The law is all-piercing–everyone feels its bite, all have sinned and do not reach the level of God’s glory Rom 3:23, and nothing we do can elevate us to an acceptable level of holiness Gal 3:10. But Jesus received the free gift of [our] sin that we might freely receive the unmerited favor of God, right-standing with God 2 Cor 5:21. Grace that covers–nay, erases–is truly all-thwarting: when we believe that Jesus has done this for us, we are counted righteous Rom 4:3, Gal 3:6, Jas 2:23.

    “Grace through faith” Eph 6:16 In addition to all this, take up the shield of faith, with which you can extinguish all the flaming arrows of the evil one. And so grace triumphs, turning even the darts of accusation that the law would throw.

  4. Good post. I think you missed the point of this verse. You mentioned, when Jesus says to gouge your eye out or cut off your hand if it causes you to sin, that he was speaking in riddles or metaphors etc… that would be anyone’s assumption. But really what was he comparing this self mutilation to? What was the example of self mutilation about?

    Everlasting torment in hell is the point of this passage. Why do most of the people at your church on Sunday sit next to you with their eyes in tact and their hands holding the hymnal? Is it because they are so good, without sin? C’mon you know what it is, your not safe in numbers and neither are they.

    The road is narrow and very few will get in. Most of us are headed to hell. Even the good Christians sitting next to you at church. Your nice grandparent, loving pastor, childhood Sunday school friends.
    Yes, we are all going to hell.

    Unless we take extreme measures and really start to depend on the holy Spirit begin the sanctification process. I think the sin that Jesus is referring to in this passage is the sin of lust. Paul mentions in Romans 1 that those sexual sins that God willingly turns over to are the ones that are really the damning sins that seal the deal for eternity in hell.

    I know I’m not going to be ripping my eyes out tonight. I can’t say the same as far as my lust goes with my eyes. I know I’m weak. I think you all are to. I’m worse than you, Chief of Sinners. I hope that I take sin in my life more seriously and also think of eternity in ever lasting torment as a good motivation to not allow lust to rule me. God bless all the people trying to really walk the Christian walk. God damn all the fake Christians leading others so effortlessly to torment for eternity.

    IT IS SERIOUS!!! YOU WILL BURN FOREVER!!!

    • You didn’t read the post. Even if you had glanced at the headings you would’ve learn my view – that Jesus was speaking literally and not in riddles. Yes, this is very serious, but I will not join you in cursing those whom God has blessed. With respect, I encourage you to get your eyes off your sinful self and onto your Savior.

      • If Jesus didn’t mean Christians to obey this why would he suggest that under the law if you remove your hand that would remedy the problem, since it shouldn’t have happened in the first place and cutting one’s hand off wouldn’t prevent someone going to hell fire since no amount of removing limbs would surfice, but Jesus implies here that removing whatever is the spiritual obsticals (which it what the cutting of limbs is a metaphor for), between a person and a relationship with God is what is really what is in view here and not perfection. A person doesn’t need to be perfect and without sin to cut off or remove from their lives those things that are spiritually unwholesome. The law is in view here but not a perfect keeping of it, which one can only do by seeking the righteouness of Christ. May I sugget you have misuderstood?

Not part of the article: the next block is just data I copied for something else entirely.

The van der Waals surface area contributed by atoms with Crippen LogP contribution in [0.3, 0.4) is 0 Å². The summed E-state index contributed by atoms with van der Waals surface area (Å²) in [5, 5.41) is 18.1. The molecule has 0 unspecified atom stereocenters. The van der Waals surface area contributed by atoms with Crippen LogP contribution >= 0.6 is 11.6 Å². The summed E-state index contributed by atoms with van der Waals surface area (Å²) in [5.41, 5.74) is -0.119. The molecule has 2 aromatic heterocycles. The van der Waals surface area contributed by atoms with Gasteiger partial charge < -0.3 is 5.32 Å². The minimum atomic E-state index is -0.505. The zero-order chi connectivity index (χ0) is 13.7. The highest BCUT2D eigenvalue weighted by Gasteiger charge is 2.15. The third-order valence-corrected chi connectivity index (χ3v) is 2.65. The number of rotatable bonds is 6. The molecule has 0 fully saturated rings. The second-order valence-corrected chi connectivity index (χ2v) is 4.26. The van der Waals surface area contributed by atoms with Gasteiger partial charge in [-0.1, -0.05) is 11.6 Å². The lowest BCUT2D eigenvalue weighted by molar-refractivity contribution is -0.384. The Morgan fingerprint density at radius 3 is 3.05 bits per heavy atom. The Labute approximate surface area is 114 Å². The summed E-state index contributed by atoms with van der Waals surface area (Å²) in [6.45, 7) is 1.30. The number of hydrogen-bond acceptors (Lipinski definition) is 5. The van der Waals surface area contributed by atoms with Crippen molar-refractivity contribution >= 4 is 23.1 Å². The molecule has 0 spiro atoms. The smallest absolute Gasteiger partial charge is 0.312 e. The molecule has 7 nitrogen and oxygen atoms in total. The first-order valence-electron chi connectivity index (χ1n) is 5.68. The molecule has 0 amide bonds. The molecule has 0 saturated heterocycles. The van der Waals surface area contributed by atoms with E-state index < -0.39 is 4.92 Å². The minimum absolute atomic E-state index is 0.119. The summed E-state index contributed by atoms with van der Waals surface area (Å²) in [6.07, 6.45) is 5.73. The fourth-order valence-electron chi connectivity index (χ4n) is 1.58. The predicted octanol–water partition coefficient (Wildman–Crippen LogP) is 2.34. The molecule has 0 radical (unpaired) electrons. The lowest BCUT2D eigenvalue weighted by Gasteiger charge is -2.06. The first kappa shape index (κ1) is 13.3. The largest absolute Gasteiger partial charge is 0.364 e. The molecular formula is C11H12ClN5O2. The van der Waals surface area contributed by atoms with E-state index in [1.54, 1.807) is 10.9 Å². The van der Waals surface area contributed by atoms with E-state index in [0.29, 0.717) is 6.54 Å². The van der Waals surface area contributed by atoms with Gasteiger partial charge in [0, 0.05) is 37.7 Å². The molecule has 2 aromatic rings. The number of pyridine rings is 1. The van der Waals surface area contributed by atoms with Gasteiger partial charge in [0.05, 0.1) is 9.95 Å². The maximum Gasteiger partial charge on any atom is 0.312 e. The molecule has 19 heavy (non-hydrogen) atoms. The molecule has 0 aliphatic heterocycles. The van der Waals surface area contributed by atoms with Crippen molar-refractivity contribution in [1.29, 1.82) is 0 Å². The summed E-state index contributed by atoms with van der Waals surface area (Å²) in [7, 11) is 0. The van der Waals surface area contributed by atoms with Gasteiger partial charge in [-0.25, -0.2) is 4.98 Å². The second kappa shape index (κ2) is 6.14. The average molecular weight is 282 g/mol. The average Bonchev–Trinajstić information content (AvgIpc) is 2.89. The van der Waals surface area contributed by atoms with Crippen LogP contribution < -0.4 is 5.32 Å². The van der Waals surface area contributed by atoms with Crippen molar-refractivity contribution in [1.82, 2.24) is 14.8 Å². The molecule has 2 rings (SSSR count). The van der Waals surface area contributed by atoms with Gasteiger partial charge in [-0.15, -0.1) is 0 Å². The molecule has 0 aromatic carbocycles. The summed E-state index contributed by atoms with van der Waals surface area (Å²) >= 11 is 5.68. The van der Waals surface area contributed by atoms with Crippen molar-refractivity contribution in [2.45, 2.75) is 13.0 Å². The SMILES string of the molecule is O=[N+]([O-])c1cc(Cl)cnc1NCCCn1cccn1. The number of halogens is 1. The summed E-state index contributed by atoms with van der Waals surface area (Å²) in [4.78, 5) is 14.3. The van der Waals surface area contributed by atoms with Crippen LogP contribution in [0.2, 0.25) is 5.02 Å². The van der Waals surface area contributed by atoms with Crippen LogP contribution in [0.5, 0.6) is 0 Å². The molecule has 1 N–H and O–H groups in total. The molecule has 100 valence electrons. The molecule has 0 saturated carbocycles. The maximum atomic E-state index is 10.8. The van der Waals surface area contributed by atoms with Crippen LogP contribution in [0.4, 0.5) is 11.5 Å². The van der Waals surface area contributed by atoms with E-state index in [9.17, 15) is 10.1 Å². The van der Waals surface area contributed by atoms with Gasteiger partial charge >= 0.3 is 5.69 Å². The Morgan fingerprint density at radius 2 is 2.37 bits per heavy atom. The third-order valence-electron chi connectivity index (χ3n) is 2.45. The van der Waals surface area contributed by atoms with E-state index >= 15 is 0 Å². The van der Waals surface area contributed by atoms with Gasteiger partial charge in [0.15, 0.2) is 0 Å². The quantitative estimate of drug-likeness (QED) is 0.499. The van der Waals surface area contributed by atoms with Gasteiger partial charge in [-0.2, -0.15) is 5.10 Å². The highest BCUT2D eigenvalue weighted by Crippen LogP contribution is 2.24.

• Brandon says:

      I definitely think rdietz definitely misses the point here. While I don’t agree with this article on 100% of the things presented, it was still good and truthful in many ways.

      Your lifestyle is totally run by legalism instead of the Holy Spirit sanctification you claim we need. Now, I cannot stress Holiness enough but your are trying to be self righteous. You are trying to save yourself!

      You probably struggle with assurance of salvation because you can’t trust God’s grace to save you. If you sin once you probably are in turmoil the rest of the day and beg God for salvation again. These are just guesses, but educated ones. I know, i used to be there. But God opened my eyes through His Word. He showed me Titus 3:5, Ephesians 2:8 – 9 and then the book of 1 John.

      We can’t save ourselves, so stop trying!

    • The Greek word for Hell used in this instance was geennan, the Hebrew word, Gei-Hinnom. The Valley of Hinnom was a despicable place where people would burn their garbage and offal. This was the location where the Isrealites once sacrificed their children to Molech Jer 32:35. Three words were translated as Hell in the New Testament: Hades, Gehenna or and Tartarus (2 Peter 2:4) These three words were translated as Hell in the King James Version. William Tyndale also translated these three words as Hell in his New Testament tranlation. John Wycliffe translated these three words as Helle. John Wycliffe translated the Bible from the Latin Vulgate, William Tyndale from the Greek. The word Hell does not appear in the Hebrew or Greek translations, it was introduced into the English translation…